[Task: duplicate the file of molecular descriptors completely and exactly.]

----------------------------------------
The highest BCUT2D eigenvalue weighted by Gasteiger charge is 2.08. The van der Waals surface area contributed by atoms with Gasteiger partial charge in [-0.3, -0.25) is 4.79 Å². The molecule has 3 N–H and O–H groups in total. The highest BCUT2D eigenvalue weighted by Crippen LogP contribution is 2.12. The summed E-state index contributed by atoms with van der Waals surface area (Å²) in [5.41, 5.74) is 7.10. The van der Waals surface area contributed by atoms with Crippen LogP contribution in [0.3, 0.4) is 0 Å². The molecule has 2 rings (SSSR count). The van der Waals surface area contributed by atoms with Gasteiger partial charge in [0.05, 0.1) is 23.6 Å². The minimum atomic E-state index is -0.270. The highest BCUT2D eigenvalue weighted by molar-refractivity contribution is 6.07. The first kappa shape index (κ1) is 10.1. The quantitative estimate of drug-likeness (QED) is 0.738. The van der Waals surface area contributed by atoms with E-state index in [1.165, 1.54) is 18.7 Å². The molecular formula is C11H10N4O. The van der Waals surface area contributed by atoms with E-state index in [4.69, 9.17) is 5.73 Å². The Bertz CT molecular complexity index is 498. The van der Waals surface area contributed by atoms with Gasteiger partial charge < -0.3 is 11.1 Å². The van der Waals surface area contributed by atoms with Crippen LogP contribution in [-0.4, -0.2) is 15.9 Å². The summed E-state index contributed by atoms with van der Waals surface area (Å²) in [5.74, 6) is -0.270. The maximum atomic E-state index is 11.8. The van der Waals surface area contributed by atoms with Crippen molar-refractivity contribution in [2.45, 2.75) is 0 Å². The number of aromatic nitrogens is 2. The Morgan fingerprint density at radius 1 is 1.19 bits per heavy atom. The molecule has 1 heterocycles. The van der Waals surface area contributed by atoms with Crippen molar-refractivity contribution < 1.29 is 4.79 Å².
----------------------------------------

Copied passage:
The highest BCUT2D eigenvalue weighted by Gasteiger charge is 2.08. The van der Waals surface area contributed by atoms with Gasteiger partial charge in [-0.3, -0.25) is 4.79 Å². The molecule has 3 N–H and O–H groups in total. The highest BCUT2D eigenvalue weighted by Crippen LogP contribution is 2.12. The summed E-state index contributed by atoms with van der Waals surface area (Å²) in [5.41, 5.74) is 7.10. The van der Waals surface area contributed by atoms with Crippen LogP contribution in [0.3, 0.4) is 0 Å². The molecule has 2 rings (SSSR count). The van der Waals surface area contributed by atoms with Gasteiger partial charge in [0.05, 0.1) is 23.6 Å². The minimum atomic E-state index is -0.270. The highest BCUT2D eigenvalue weighted by molar-refractivity contribution is 6.07. The first kappa shape index (κ1) is 10.1. The quantitative estimate of drug-likeness (QED) is 0.738. The van der Waals surface area contributed by atoms with E-state index in [1.165, 1.54) is 18.7 Å². The molecular formula is C11H10N4O. The van der Waals surface area contributed by atoms with E-state index in [4.69, 9.17) is 5.73 Å². The Bertz CT molecular complexity index is 498. The van der Waals surface area contributed by atoms with Gasteiger partial charge < -0.3 is 11.1 Å². The van der Waals surface area contributed by atoms with Crippen LogP contribution in [-0.4, -0.2) is 15.9 Å². The summed E-state index contributed by atoms with van der Waals surface area (Å²) in [5.74, 6) is -0.270. The maximum atomic E-state index is 11.8. The van der Waals surface area contributed by atoms with Crippen molar-refractivity contribution in [2.45, 2.75) is 0 Å². The number of aromatic nitrogens is 2. The Morgan fingerprint density at radius 1 is 1.19 bits per heavy atom. The molecule has 1 heterocycles. The van der Waals surface area contributed by atoms with Crippen molar-refractivity contribution < 1.29 is 4.79 Å².